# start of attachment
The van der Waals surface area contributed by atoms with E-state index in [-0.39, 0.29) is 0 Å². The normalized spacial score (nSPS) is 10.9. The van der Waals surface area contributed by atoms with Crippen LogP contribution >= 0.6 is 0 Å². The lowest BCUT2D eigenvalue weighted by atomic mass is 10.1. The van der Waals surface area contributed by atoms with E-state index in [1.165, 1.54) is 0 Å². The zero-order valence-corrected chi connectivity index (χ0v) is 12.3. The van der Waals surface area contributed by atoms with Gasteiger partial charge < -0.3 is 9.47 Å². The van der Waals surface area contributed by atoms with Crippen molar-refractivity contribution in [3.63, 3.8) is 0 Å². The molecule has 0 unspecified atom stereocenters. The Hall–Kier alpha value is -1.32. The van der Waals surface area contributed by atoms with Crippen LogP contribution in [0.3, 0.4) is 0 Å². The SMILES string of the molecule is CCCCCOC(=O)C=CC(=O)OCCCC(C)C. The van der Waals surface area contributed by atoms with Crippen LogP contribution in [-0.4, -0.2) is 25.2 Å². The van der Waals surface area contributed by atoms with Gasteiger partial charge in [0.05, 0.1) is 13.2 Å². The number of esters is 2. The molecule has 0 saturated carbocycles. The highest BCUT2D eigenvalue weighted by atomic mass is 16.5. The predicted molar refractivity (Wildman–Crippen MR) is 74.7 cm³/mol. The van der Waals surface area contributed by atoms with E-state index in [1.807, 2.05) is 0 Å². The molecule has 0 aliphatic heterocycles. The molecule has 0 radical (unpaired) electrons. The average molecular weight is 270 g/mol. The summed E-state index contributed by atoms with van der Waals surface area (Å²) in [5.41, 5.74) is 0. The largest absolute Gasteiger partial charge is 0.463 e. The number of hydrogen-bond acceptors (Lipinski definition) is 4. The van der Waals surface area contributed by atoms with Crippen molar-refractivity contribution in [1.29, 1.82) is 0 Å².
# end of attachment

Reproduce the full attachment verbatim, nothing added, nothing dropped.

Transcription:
The van der Waals surface area contributed by atoms with E-state index in [-0.39, 0.29) is 0 Å². The normalized spacial score (nSPS) is 10.9. The van der Waals surface area contributed by atoms with Crippen LogP contribution >= 0.6 is 0 Å². The lowest BCUT2D eigenvalue weighted by atomic mass is 10.1. The van der Waals surface area contributed by atoms with E-state index in [1.165, 1.54) is 0 Å². The zero-order valence-corrected chi connectivity index (χ0v) is 12.3. The van der Waals surface area contributed by atoms with Gasteiger partial charge < -0.3 is 9.47 Å². The van der Waals surface area contributed by atoms with Crippen molar-refractivity contribution in [3.63, 3.8) is 0 Å². The molecule has 0 unspecified atom stereocenters. The Hall–Kier alpha value is -1.32. The van der Waals surface area contributed by atoms with Crippen LogP contribution in [0.3, 0.4) is 0 Å². The SMILES string of the molecule is CCCCCOC(=O)C=CC(=O)OCCCC(C)C. The van der Waals surface area contributed by atoms with Crippen LogP contribution in [-0.4, -0.2) is 25.2 Å². The van der Waals surface area contributed by atoms with Gasteiger partial charge in [0.05, 0.1) is 13.2 Å². The number of esters is 2. The molecule has 0 saturated carbocycles. The highest BCUT2D eigenvalue weighted by atomic mass is 16.5. The predicted molar refractivity (Wildman–Crippen MR) is 74.7 cm³/mol. The van der Waals surface area contributed by atoms with E-state index in [1.807, 2.05) is 0 Å². The molecule has 0 aliphatic heterocycles. The molecule has 0 radical (unpaired) electrons. The average molecular weight is 270 g/mol. The summed E-state index contributed by atoms with van der Waals surface area (Å²) in [5.41, 5.74) is 0. The largest absolute Gasteiger partial charge is 0.463 e. The number of hydrogen-bond acceptors (Lipinski definition) is 4. The van der Waals surface area contributed by atoms with Crippen molar-refractivity contribution in [1.29, 1.82) is 0 Å².